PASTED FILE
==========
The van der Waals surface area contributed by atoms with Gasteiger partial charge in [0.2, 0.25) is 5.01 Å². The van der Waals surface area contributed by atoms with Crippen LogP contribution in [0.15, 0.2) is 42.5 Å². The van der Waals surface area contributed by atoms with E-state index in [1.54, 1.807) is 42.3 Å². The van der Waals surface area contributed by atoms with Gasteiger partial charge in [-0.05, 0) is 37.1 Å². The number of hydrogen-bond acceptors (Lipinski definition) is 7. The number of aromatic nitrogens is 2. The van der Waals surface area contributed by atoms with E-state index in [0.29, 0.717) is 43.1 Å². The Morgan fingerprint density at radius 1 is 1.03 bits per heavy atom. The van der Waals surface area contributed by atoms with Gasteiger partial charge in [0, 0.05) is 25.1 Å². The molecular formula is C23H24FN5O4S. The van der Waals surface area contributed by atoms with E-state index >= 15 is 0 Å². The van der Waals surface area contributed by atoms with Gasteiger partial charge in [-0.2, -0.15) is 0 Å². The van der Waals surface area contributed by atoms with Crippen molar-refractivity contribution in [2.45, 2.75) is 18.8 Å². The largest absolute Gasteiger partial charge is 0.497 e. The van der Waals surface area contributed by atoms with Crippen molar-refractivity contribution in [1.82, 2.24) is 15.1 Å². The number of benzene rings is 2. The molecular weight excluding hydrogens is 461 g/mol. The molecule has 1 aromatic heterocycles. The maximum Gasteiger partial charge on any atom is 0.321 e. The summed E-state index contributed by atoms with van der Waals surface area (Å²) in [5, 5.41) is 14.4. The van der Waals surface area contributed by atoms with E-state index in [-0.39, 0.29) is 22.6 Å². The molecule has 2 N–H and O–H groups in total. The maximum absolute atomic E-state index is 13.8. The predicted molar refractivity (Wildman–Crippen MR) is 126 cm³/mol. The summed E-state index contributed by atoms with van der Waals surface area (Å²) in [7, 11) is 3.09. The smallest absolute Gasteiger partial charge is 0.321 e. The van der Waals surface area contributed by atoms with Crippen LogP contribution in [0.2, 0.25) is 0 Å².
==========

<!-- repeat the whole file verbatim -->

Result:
The van der Waals surface area contributed by atoms with Gasteiger partial charge in [0.2, 0.25) is 5.01 Å². The van der Waals surface area contributed by atoms with Crippen LogP contribution in [0.15, 0.2) is 42.5 Å². The van der Waals surface area contributed by atoms with E-state index in [1.54, 1.807) is 42.3 Å². The van der Waals surface area contributed by atoms with Gasteiger partial charge in [-0.05, 0) is 37.1 Å². The number of hydrogen-bond acceptors (Lipinski definition) is 7. The number of aromatic nitrogens is 2. The van der Waals surface area contributed by atoms with E-state index in [0.29, 0.717) is 43.1 Å². The Morgan fingerprint density at radius 1 is 1.03 bits per heavy atom. The van der Waals surface area contributed by atoms with Gasteiger partial charge in [0, 0.05) is 25.1 Å². The molecular formula is C23H24FN5O4S. The van der Waals surface area contributed by atoms with E-state index >= 15 is 0 Å². The van der Waals surface area contributed by atoms with Gasteiger partial charge in [-0.2, -0.15) is 0 Å². The van der Waals surface area contributed by atoms with Crippen molar-refractivity contribution in [2.45, 2.75) is 18.8 Å². The largest absolute Gasteiger partial charge is 0.497 e. The van der Waals surface area contributed by atoms with Crippen molar-refractivity contribution in [1.82, 2.24) is 15.1 Å². The number of benzene rings is 2. The molecular weight excluding hydrogens is 461 g/mol. The molecule has 1 aromatic heterocycles. The maximum Gasteiger partial charge on any atom is 0.321 e. The summed E-state index contributed by atoms with van der Waals surface area (Å²) in [5, 5.41) is 14.4. The van der Waals surface area contributed by atoms with E-state index in [-0.39, 0.29) is 22.6 Å². The molecule has 2 N–H and O–H groups in total. The maximum absolute atomic E-state index is 13.8. The predicted molar refractivity (Wildman–Crippen MR) is 126 cm³/mol. The summed E-state index contributed by atoms with van der Waals surface area (Å²) in [7, 11) is 3.09. The smallest absolute Gasteiger partial charge is 0.321 e. The van der Waals surface area contributed by atoms with Crippen LogP contribution in [0.2, 0.25) is 0 Å².